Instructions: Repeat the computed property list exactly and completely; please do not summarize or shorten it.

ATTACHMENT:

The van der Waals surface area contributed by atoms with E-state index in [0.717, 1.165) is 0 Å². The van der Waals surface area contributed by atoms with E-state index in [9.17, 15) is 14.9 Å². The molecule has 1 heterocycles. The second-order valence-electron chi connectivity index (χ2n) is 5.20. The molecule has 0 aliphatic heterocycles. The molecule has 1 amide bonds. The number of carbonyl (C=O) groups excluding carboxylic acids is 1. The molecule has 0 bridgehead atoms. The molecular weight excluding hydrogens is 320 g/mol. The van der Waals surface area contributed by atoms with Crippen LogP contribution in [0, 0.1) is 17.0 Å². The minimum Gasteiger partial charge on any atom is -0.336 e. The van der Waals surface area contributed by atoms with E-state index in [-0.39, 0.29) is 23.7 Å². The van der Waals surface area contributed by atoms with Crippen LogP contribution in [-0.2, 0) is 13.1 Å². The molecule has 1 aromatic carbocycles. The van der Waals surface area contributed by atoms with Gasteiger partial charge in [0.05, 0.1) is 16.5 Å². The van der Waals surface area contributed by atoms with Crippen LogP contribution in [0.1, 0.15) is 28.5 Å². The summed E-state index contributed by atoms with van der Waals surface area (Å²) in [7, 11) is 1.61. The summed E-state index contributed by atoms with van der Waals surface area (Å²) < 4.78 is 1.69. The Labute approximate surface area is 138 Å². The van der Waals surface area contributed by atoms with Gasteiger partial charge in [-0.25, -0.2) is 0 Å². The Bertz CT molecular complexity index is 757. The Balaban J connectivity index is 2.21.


The van der Waals surface area contributed by atoms with E-state index in [0.717, 1.165) is 0 Å². The van der Waals surface area contributed by atoms with E-state index in [9.17, 15) is 14.9 Å². The molecule has 1 heterocycles. The second-order valence-electron chi connectivity index (χ2n) is 5.20. The molecule has 0 aliphatic heterocycles. The molecule has 1 amide bonds. The number of carbonyl (C=O) groups excluding carboxylic acids is 1. The molecule has 0 bridgehead atoms. The molecular weight excluding hydrogens is 320 g/mol. The van der Waals surface area contributed by atoms with Crippen LogP contribution in [0, 0.1) is 17.0 Å². The minimum Gasteiger partial charge on any atom is -0.336 e. The van der Waals surface area contributed by atoms with E-state index in [-0.39, 0.29) is 23.7 Å². The van der Waals surface area contributed by atoms with Crippen LogP contribution in [-0.2, 0) is 13.1 Å². The molecule has 1 aromatic carbocycles. The van der Waals surface area contributed by atoms with Gasteiger partial charge in [0.05, 0.1) is 16.5 Å². The van der Waals surface area contributed by atoms with Crippen LogP contribution in [0.1, 0.15) is 28.5 Å². The summed E-state index contributed by atoms with van der Waals surface area (Å²) in [7, 11) is 1.61. The summed E-state index contributed by atoms with van der Waals surface area (Å²) < 4.78 is 1.69. The Labute approximate surface area is 138 Å². The van der Waals surface area contributed by atoms with Gasteiger partial charge in [-0.25, -0.2) is 0 Å². The Bertz CT molecular complexity index is 757. The Balaban J connectivity index is 2.21.